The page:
Bill and Melinda Gates Foundation Teams With Private Sector to Fight Zika

The World Health Organization warned people living in Zika-affected countries to delay plans to get pregnant due to the virus’ potential impact on babies.

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“I think it’s a good warning and I very much respect that the WHO came out that way,” Bill and Melinda Gates Foundation CEO Sue Desmond-Hellman told the FOX Business Network’s Maria Bartiromo.

Desmond-Hellman explained why the fight against Zika is such a priority for the Foundation.

“One of our big areas of focus is infectious diseases, particularly the ones that affect the poor, so Zika is the kind of thing that we care deeply about.  The issue with Zika virus is that in many people it’s a mild illness, not something to worry about.  But the problem with Zika is if pregnant women get Zika virus, their babies can have a significant, severe, birth defect,” said Desmond-Hellman.

According to Desmond-Hellman, the Foundation has been supporting a unique approach to stopping mosquitoes’ spread of Zika.

“It turns out that there is a bacteria, a harmless bacteria, called Wolbachia,” Desmond-Hellman continued, “The concept here is that the mosquitos get infected with this harmless bacteria and it interferes with them transmitting Zika.”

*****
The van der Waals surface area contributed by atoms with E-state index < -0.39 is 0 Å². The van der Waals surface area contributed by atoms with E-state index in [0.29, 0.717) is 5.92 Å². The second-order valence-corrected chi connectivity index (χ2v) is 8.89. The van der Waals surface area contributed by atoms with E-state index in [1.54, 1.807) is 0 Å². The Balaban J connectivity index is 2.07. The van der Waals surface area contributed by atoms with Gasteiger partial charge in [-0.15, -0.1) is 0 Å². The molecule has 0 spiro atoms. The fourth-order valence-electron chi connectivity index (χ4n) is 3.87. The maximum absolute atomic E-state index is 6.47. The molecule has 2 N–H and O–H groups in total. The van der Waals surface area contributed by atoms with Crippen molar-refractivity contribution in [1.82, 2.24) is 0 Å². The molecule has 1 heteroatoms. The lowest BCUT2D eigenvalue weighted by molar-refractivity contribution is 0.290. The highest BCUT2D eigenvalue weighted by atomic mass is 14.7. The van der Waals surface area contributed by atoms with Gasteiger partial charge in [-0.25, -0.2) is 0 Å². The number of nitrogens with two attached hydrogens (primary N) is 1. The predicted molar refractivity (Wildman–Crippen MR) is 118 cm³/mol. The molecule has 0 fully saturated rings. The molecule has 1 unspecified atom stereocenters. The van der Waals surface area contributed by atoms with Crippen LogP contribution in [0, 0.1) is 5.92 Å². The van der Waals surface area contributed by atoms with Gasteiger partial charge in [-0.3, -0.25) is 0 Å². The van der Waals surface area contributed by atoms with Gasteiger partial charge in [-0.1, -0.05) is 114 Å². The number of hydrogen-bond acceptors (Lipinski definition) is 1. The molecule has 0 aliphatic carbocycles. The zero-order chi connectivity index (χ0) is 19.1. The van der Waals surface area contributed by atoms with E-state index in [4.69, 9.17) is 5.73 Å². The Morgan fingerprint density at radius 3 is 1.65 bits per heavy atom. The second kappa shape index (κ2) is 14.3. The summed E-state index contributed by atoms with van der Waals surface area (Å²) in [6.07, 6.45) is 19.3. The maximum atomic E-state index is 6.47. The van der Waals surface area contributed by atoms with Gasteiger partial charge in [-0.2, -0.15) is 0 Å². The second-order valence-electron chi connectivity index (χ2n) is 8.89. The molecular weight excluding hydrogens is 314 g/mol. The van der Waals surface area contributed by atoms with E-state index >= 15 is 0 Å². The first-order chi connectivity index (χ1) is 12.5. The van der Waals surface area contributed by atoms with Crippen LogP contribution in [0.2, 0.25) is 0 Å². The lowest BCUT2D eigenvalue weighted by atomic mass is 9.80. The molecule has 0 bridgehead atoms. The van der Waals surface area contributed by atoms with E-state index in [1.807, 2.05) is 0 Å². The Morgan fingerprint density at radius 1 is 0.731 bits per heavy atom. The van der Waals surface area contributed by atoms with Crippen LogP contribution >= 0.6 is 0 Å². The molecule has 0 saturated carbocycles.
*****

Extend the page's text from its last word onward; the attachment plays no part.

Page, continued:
The Foundation’s fight against infectious diseases has not been a solo effort, it has set up programs to boost collaboration with the private sector in the battle against viruses such as Zika.

“We have tools to go to a company and say, “Look, if you work on Zika, if you work on Malaria with the charitable intent, we’ll invest in your company, we’ll give you a grant, we can do what’s called a volume guarantee to backstop their capital or use tiered pricing where they can have different prices in richer countries or poorer countries and in using these tools we can collaborate with private industry to get them to work on the causes we care about,” Desmond-Hellman said.

Desmond-Hellman warned that the U.S. needs to be prepared as the summer mosquito season approaches.

“It’s extremely important as summer approaches in the United States, that we not get complacent about Zika and the mosquitos, so far there’s been no mosquito born transmission of Zika in the U.S.  There’s been travelers infected and there’s been sexual transmission, but we need to be ready for Zika this summer,” said Desmond-Hellman.

Desmond-Hellman then discussed the Foundation itself, its giving pledge and the importance of giving to the issues important to you.

“Promise your wealth to the world, that you’ll give away at least half of your wealth during your life.   We believe that other people may or may not care about the same things we care about, but all giving is good,” Desmond-Hellman said.

Desmond-Hellman then explained the concept of precision public health and how it can help tackle some of the health challenges globally.

“Precision public health is our ability to tap into these precise tools like genetic sequencing, big data, self-monitoring, the power of computing today and use that to tackle illnesses like HIV, like malaria, like cervical cancer that effect communities that often involve the poor, so we can get the right interventions to populations in the right geography.  It’s a much more poor-friendly way to think about it,” said Desmond-Hellman.